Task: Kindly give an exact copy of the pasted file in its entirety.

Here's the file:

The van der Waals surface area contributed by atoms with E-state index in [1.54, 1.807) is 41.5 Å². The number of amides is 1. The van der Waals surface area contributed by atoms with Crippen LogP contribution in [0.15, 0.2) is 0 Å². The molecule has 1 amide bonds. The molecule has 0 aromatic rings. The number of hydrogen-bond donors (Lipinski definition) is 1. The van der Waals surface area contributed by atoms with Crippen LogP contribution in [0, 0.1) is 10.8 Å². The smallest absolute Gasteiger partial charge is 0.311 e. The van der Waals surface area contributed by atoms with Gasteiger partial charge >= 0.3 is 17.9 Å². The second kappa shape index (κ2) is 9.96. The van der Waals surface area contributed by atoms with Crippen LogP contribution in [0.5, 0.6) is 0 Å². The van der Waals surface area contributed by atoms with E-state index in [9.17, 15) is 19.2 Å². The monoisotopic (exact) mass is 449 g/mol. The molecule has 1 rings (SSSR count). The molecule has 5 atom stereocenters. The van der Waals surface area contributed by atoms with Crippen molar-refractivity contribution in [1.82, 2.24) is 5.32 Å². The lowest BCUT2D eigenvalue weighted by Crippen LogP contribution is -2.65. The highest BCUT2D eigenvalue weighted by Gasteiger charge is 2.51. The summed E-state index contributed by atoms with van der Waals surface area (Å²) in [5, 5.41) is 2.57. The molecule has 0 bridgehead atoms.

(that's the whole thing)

The van der Waals surface area contributed by atoms with E-state index in [1.54, 1.807) is 41.5 Å². The number of amides is 1. The van der Waals surface area contributed by atoms with Crippen LogP contribution in [0.15, 0.2) is 0 Å². The molecule has 1 amide bonds. The molecule has 0 aromatic rings. The number of hydrogen-bond donors (Lipinski definition) is 1. The van der Waals surface area contributed by atoms with Crippen LogP contribution in [0, 0.1) is 10.8 Å². The smallest absolute Gasteiger partial charge is 0.311 e. The van der Waals surface area contributed by atoms with Gasteiger partial charge >= 0.3 is 17.9 Å². The second kappa shape index (κ2) is 9.96. The van der Waals surface area contributed by atoms with Crippen LogP contribution in [0.5, 0.6) is 0 Å². The van der Waals surface area contributed by atoms with E-state index in [9.17, 15) is 19.2 Å². The monoisotopic (exact) mass is 449 g/mol. The molecule has 1 rings (SSSR count). The molecule has 5 atom stereocenters. The van der Waals surface area contributed by atoms with Crippen molar-refractivity contribution in [1.82, 2.24) is 5.32 Å². The lowest BCUT2D eigenvalue weighted by Crippen LogP contribution is -2.65. The highest BCUT2D eigenvalue weighted by Gasteiger charge is 2.51. The summed E-state index contributed by atoms with van der Waals surface area (Å²) in [5, 5.41) is 2.57. The molecule has 0 bridgehead atoms.